Pennsylvania Gov. Tom Wolf and other state and local leaders visited Community Action Partnership in Lancaster on Thursday to celebrate $30 million in additional funding for early childhood education in the 2021-22 state budget.

Wolf began his visit by joining kids and CAP employees playing a parachute game outside. He and state Education Secretary Noe Ortega each grabbed a handle and, on the count of three, lifted the parachute as several kids excitedly scurried underneath before the parachute slowly fell to the ground.

To begin his remarks, Wolf thanked CAP for letting him play a game “I could actually play.”

Here are three takeaways from his remarks, as well as what others had to say on the issue of early childhood education.

A critical investment

The $40.8 billion budget Wolf signed June 30 included about $311 million in early childhood education funding, which is a $30 million increase from the previous fiscal year. Those funds, the governor said, will allow an additional 3,270 children to enroll in Pennsylvania’s high-quality early learning programs, Pre-K Counts and Head Start.

Over the past six years, the state has increased funding by $145 million for those programs, Wolf said.

Investing in early childhood education, he said, helps supports children at the earliest possible stage and sets them up for a brighter future, from improved performance at school and work to a healthier family life. It also supports parents looking for a reliable source of child care, he said.

Jan Bergen, retired president and CEO of Lancaster General Health and current Pennsylvania Early Learning Investment Commission board member, said every child served by a high-quality early learning program yields an economic profit of $27,000, Bergen said.

The impact of early childhood education

Melissa Melicio, coordinator of resource stability at CAP and a Pre-K Counts parent, said it’s important to have a place to send her 3-year-old daughter, Kamilah Montalvo, where she knows Kamilah will be treated with love and care.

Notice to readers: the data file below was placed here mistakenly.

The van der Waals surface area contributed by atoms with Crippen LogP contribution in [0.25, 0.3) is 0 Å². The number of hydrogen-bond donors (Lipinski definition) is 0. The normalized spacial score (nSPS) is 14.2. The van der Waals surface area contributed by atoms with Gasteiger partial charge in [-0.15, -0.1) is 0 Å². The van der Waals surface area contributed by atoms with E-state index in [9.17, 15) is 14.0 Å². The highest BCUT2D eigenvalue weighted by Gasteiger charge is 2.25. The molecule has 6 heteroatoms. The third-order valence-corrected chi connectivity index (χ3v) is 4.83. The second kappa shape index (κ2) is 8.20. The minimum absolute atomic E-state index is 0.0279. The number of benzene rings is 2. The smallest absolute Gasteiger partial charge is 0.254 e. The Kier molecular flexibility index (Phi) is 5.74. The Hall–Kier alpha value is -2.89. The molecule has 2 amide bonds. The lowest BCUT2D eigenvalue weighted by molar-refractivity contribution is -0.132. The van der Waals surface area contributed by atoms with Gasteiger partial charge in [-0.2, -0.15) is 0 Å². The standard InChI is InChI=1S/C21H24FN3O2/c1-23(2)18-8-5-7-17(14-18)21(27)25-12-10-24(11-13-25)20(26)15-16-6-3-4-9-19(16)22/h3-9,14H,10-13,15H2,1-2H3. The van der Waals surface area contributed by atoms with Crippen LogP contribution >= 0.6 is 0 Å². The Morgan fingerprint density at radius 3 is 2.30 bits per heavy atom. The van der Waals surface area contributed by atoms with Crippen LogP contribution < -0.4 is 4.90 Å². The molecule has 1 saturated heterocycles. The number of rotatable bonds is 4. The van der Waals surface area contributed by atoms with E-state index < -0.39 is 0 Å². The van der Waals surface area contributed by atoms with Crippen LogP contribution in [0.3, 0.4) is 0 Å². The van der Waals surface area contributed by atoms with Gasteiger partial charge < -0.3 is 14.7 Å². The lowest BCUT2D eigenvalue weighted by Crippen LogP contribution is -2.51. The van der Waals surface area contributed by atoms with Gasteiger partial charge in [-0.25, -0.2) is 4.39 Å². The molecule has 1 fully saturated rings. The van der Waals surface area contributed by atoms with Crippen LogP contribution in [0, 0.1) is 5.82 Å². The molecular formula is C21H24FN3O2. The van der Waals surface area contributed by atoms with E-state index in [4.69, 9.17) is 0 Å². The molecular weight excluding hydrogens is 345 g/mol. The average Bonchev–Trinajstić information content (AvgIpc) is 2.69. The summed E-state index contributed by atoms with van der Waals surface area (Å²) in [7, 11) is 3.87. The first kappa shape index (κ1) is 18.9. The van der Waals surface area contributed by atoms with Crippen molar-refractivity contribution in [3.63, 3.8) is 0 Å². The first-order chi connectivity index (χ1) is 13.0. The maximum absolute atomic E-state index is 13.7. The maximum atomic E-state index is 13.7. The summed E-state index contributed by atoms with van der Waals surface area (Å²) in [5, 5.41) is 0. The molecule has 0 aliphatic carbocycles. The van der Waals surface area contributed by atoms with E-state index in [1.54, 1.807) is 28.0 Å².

“Kamilah is happy,” Melicio, of Lancaster, said. “She’s learning and she’s thriving, and that’s all we wanted.”

Also in attendance was United Way of Lancaster County president and CEO Kevin Ressler and his daughter, Acacia. Ressler said the luxury of child care is underappreciated by many families, but the pandemic has pushed child care and early learning programs, particularly universal prekindergarten, back into the spotlight.

Too many families, he said, are stuck in a position where they don’t qualify for subsidized prekindergarten but can’t afford it privately.

“Universal prekindergarten is the objective,” Ressler said.

More work to do

Wolf said he supports universal prekindergarten but added that more funding, and higher wages for educators, need to happen before that occurs. Early learning programs, he said, have high turnover, largely because of the low pay.

Expanding access could be critical for thousands of Lancaster County families, CAP Lancaster CEO Vanessa Philbert said.

Lancaster’s CAP facility has 300 staff members and 40 classrooms, serves more than 1,000 students and has a wait list of nearly 150 children, Philbert said. Even now, she said, about 3,400 income-eligible 3- and 4-year-olds lack access to high-quality early education programs.

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